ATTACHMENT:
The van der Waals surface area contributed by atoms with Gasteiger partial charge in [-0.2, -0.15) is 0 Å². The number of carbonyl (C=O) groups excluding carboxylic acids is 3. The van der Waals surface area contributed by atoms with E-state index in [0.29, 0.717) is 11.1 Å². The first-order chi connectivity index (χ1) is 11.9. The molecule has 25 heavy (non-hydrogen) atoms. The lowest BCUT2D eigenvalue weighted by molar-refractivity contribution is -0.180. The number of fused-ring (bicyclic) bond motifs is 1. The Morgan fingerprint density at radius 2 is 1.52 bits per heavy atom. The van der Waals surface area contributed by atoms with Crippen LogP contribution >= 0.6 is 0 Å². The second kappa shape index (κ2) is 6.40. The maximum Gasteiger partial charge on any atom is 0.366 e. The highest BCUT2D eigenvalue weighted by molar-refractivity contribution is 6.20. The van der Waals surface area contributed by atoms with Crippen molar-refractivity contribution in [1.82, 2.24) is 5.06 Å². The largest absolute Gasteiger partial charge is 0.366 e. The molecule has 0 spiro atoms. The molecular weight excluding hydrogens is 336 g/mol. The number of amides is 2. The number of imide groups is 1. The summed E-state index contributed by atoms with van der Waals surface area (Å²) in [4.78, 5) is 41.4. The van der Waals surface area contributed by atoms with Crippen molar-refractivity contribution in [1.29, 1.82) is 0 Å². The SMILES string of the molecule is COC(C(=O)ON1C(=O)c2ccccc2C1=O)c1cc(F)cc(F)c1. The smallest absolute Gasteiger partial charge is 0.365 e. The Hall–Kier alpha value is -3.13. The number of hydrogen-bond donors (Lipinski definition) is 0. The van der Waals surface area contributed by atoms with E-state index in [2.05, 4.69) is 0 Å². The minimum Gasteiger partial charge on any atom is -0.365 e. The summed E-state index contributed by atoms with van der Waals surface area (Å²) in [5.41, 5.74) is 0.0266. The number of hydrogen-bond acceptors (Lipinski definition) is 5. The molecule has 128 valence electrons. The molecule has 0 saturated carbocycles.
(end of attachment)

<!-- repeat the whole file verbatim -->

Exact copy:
The van der Waals surface area contributed by atoms with Gasteiger partial charge in [-0.2, -0.15) is 0 Å². The number of carbonyl (C=O) groups excluding carboxylic acids is 3. The van der Waals surface area contributed by atoms with E-state index in [0.29, 0.717) is 11.1 Å². The first-order chi connectivity index (χ1) is 11.9. The molecule has 25 heavy (non-hydrogen) atoms. The lowest BCUT2D eigenvalue weighted by molar-refractivity contribution is -0.180. The number of fused-ring (bicyclic) bond motifs is 1. The Morgan fingerprint density at radius 2 is 1.52 bits per heavy atom. The van der Waals surface area contributed by atoms with Crippen LogP contribution >= 0.6 is 0 Å². The second kappa shape index (κ2) is 6.40. The maximum Gasteiger partial charge on any atom is 0.366 e. The highest BCUT2D eigenvalue weighted by molar-refractivity contribution is 6.20. The van der Waals surface area contributed by atoms with Crippen molar-refractivity contribution in [1.82, 2.24) is 5.06 Å². The largest absolute Gasteiger partial charge is 0.366 e. The molecule has 0 spiro atoms. The molecular weight excluding hydrogens is 336 g/mol. The number of amides is 2. The number of imide groups is 1. The summed E-state index contributed by atoms with van der Waals surface area (Å²) in [4.78, 5) is 41.4. The van der Waals surface area contributed by atoms with Crippen molar-refractivity contribution in [1.29, 1.82) is 0 Å². The SMILES string of the molecule is COC(C(=O)ON1C(=O)c2ccccc2C1=O)c1cc(F)cc(F)c1. The smallest absolute Gasteiger partial charge is 0.365 e. The Hall–Kier alpha value is -3.13. The number of hydrogen-bond donors (Lipinski definition) is 0. The van der Waals surface area contributed by atoms with E-state index in [2.05, 4.69) is 0 Å². The minimum Gasteiger partial charge on any atom is -0.365 e. The summed E-state index contributed by atoms with van der Waals surface area (Å²) in [5.41, 5.74) is 0.0266. The number of hydrogen-bond acceptors (Lipinski definition) is 5. The molecule has 128 valence electrons. The molecule has 0 saturated carbocycles.